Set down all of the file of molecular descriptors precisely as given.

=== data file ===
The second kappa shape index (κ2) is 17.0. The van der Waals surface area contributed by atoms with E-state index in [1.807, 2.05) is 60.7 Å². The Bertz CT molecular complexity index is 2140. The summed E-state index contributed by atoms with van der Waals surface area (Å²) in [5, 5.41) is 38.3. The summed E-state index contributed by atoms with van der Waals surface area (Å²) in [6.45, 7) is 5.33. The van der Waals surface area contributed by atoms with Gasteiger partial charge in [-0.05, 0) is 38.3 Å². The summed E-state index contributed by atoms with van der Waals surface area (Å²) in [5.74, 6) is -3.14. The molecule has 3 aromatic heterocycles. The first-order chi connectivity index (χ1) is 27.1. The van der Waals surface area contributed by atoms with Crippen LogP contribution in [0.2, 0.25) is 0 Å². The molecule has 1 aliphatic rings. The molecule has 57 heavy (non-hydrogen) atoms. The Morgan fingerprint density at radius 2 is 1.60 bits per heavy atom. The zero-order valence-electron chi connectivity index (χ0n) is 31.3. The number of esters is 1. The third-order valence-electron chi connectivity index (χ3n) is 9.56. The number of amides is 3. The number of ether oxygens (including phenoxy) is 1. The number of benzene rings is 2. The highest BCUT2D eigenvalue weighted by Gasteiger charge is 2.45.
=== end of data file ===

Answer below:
The second kappa shape index (κ2) is 17.0. The van der Waals surface area contributed by atoms with E-state index in [1.807, 2.05) is 60.7 Å². The Bertz CT molecular complexity index is 2140. The summed E-state index contributed by atoms with van der Waals surface area (Å²) in [5, 5.41) is 38.3. The summed E-state index contributed by atoms with van der Waals surface area (Å²) in [6.45, 7) is 5.33. The van der Waals surface area contributed by atoms with Gasteiger partial charge in [-0.05, 0) is 38.3 Å². The summed E-state index contributed by atoms with van der Waals surface area (Å²) in [5.74, 6) is -3.14. The molecule has 3 aromatic heterocycles. The first-order chi connectivity index (χ1) is 27.1. The van der Waals surface area contributed by atoms with Crippen LogP contribution in [0.2, 0.25) is 0 Å². The molecule has 1 aliphatic rings. The molecule has 57 heavy (non-hydrogen) atoms. The Morgan fingerprint density at radius 2 is 1.60 bits per heavy atom. The zero-order valence-electron chi connectivity index (χ0n) is 31.3. The number of esters is 1. The third-order valence-electron chi connectivity index (χ3n) is 9.56. The number of amides is 3. The number of ether oxygens (including phenoxy) is 1. The number of benzene rings is 2. The highest BCUT2D eigenvalue weighted by Gasteiger charge is 2.45.